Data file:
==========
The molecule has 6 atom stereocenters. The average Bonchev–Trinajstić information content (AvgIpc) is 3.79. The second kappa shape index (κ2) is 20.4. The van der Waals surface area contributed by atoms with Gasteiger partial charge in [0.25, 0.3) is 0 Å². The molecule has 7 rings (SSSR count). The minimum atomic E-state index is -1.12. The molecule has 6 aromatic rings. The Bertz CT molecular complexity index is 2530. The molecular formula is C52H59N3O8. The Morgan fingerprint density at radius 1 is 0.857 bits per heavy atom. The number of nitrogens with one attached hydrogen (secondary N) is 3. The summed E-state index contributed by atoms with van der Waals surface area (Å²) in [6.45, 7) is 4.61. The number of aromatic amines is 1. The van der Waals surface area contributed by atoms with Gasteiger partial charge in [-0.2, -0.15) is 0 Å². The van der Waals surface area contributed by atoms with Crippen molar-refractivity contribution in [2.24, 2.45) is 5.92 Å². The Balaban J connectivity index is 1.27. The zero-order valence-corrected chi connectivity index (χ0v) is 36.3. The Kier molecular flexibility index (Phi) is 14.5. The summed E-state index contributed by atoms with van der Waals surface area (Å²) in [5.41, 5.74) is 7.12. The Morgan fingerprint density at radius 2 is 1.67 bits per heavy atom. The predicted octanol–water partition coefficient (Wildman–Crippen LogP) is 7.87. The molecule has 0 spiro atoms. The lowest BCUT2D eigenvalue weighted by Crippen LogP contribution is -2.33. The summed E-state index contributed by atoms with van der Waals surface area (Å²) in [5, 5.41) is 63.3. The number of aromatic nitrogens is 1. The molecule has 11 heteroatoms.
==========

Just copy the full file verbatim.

The molecule has 6 atom stereocenters. The average Bonchev–Trinajstić information content (AvgIpc) is 3.79. The second kappa shape index (κ2) is 20.4. The van der Waals surface area contributed by atoms with Gasteiger partial charge in [0.25, 0.3) is 0 Å². The molecule has 7 rings (SSSR count). The minimum atomic E-state index is -1.12. The molecule has 6 aromatic rings. The Bertz CT molecular complexity index is 2530. The molecular formula is C52H59N3O8. The Morgan fingerprint density at radius 1 is 0.857 bits per heavy atom. The number of nitrogens with one attached hydrogen (secondary N) is 3. The summed E-state index contributed by atoms with van der Waals surface area (Å²) in [6.45, 7) is 4.61. The number of aromatic amines is 1. The van der Waals surface area contributed by atoms with Gasteiger partial charge in [-0.2, -0.15) is 0 Å². The van der Waals surface area contributed by atoms with Crippen molar-refractivity contribution in [2.24, 2.45) is 5.92 Å². The Balaban J connectivity index is 1.27. The zero-order valence-corrected chi connectivity index (χ0v) is 36.3. The Kier molecular flexibility index (Phi) is 14.5. The summed E-state index contributed by atoms with van der Waals surface area (Å²) in [5.41, 5.74) is 7.12. The Morgan fingerprint density at radius 2 is 1.67 bits per heavy atom. The predicted octanol–water partition coefficient (Wildman–Crippen LogP) is 7.87. The molecule has 0 spiro atoms. The lowest BCUT2D eigenvalue weighted by Crippen LogP contribution is -2.33. The summed E-state index contributed by atoms with van der Waals surface area (Å²) in [5, 5.41) is 63.3. The number of aromatic nitrogens is 1. The molecule has 11 heteroatoms.